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Sergeant Rutledge

Sergeant Rutledge(1960)

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I don't know if John Ford had a change of heart late in life or if he just felt more empowered to break with his own movie conventions then. But, after becoming the foremost chronicler of the white settlers' experience in the old west, Ford broadened his perspective during his last decade of work. He focused on the Native Americans he'd so often demonized in Cheyenne Autumn and, in 1960's Sergeant Rutledge, he used a familiar cavalry setting to examine racism.

To the movie's credit, it's much more than a message movie, and it holds up better than similar films of its day like, say, The Defiant Ones. But, as can still happen today, it focuses on its "different" character through its "normal" character. The different character is the title character, Sergeant Braxton Rutledge, an ex-slave and the proud "top soldier" of the all-black (save for officers) 9th Cavalry; the audience surrogate is Lt. Tom Cantrell (Jeffrey Hunter of The Searchers), an officer at the 9th's Arizona outpost. Rutledge is on trial for the murder of the post's commanding officer and the rape and murder of his C.O.'s teen daughter, and Cantrell is defending him.

One of the things that makes the movie interesting today is that, as probably wouldn't happen today (when we're all so enlightened), Ford and writers James Warner Bellah and Willis Goldbeck actually play off of the assumed racism of the audience. As Rutledge's court-martial begins, we're not told what the exact charges against Rutledge are, but we see that the one witness Cantrell has brought to the courtroom is blonde Mary Beecher (Constance Towers of Sam Fuller's Naked Kiss) and we see that a group of ornery townspeople is clamoring to string up Rutledge. Of course, we assume there's a sex crime involved; it's not as if Hollywood was making many movies about black heroes. (The movie's trailer, the DVD's lone extra, also plays on the assumed threat of a big black man on a white woman like Mary.)

But Rutledge is indeed heroic. Sergeant Rutledge has an inevitably predictable structure, launching into flashbacks with every new witness who takes the stand, but it also tells a very involving tale. Starting with Mary's testimony, we see how she first encountered Rutledge at a remote train station where, after she found the station man dead and ran outside in horror, it was wounded Rutledge who grabbed her, calmed her and protected her from a small band of raiding Apaches. Further testimony from an officer's wife (Billie Burke), the post doctor (Charles Seel), another 9th Cavalry sergeant (Juano Hernandez), Cantrell and Rutledge himself fill in more of the story: how Rutledge was friendly with teen Lucy (Toby Michaels), how Rutledge was seen exiting the C.O.'s quarters after shots were heard, how he deserted the post and, later, how Cantrell, leading a party of soldiers tracking Apaches, arrested him at the train station. When the cavalrymen encounter the Apaches, Rutledge helps to save the lives of many of his comrades.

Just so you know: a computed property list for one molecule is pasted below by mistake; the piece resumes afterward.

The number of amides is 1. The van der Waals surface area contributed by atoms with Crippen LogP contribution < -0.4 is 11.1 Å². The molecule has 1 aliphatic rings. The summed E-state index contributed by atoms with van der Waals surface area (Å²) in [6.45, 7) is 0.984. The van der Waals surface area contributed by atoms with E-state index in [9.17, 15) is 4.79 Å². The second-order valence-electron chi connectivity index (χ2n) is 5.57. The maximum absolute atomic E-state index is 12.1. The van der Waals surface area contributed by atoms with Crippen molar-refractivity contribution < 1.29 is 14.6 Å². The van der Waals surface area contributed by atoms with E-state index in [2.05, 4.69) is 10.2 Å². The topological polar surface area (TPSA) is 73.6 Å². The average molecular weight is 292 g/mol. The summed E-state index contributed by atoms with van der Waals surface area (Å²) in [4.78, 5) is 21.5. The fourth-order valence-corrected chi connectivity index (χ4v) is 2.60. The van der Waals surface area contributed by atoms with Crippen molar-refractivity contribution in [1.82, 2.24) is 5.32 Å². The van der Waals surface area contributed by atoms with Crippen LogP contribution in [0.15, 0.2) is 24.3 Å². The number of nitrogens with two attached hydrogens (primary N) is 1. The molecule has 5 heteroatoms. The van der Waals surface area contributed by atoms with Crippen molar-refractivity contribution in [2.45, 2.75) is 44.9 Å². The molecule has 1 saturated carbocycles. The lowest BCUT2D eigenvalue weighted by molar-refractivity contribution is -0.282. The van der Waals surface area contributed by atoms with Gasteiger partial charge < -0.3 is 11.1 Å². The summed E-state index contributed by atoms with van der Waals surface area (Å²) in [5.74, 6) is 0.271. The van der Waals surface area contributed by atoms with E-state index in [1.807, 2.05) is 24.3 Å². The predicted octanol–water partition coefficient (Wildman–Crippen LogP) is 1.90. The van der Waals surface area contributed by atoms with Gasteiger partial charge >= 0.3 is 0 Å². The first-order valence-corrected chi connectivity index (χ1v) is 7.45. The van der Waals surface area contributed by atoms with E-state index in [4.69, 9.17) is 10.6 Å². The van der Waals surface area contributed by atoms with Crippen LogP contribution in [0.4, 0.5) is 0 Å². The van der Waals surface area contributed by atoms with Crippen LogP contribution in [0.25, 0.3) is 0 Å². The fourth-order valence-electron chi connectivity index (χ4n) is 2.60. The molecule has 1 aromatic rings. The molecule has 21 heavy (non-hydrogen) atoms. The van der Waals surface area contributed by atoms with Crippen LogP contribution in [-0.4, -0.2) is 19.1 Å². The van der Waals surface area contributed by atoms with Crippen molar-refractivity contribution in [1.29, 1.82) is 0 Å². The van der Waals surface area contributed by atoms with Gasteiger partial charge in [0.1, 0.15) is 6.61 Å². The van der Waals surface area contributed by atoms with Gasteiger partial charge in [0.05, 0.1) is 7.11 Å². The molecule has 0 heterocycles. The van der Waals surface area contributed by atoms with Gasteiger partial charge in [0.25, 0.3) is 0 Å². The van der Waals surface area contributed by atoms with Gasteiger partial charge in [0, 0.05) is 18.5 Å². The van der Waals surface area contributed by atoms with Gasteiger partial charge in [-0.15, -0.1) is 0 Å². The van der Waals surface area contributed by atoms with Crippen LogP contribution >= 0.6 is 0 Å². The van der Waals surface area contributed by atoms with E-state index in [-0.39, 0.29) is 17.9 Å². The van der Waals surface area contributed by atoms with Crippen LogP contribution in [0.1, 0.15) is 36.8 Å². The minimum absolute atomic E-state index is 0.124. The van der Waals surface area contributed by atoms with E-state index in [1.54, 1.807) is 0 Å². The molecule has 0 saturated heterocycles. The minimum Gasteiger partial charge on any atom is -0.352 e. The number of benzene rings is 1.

Of course, that battlefield heroism won't get Rutledge off the hook at his court-martial. The panel of judges (led by the cranky officer well-played by Ford regular Willis Bouchey) doesn't doubt the ex-slave's reputation as a warrior, nor the defendant's powerful speech about how important the 9th is to him, emotionally put across by Strode. It takes a Perry Mason-like unveiling of the real perpetrator to acquit Rutledge, but that feels rushed and overly convenient. No, in the world of John Ford westerns it's much more significant that Rutledge and his squad get the full-blown Ford treatment: face-offs against Indians, treks through Monument Valley, the camaraderie of men in uniform. There's no love interest for Rutledge, but other than that, the most effective affirmation of the title characer in Sergeant Rutledge is that, essentially, whatever's good enough for John Wayne is good enough for Woody Strode, too. Despite the weak resolution, which also involves a reconciliation of would-be paramours Cantrell and Mary, the last shot of Sergeant Rutledge, a choice Ford image of a line of buffalo soldiers on horseback, ascending a ridge, is a genuine tribute.

In a rare lead role, Strode, who regularly played supporting parts in Ford's 1960s films and had memorable roles in The Professionals, Spartacus and Once Upon a Time in the West after this, really rises to the occasion. Like most good movie actors, his very bearing gets across much of his character, and the proud air ex-football player and wrestler Strode gives Rutledge makes him a strong, dignified character who won't be cowed by his harsh court-martial surroundings. The movie asks you to accept this defiant character on his own terms, and though the movie's message of tolerance can feel obvious 46 years later, Ford certainly spoonfeeds its message of tolerance less than many movies after it, Philadelphia included. Among the better of Ford's non-Wayne westerns, Sergeant Rutledge is, for the time being, available only in the John Ford Film Collection boxed set.

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by Paul Sherman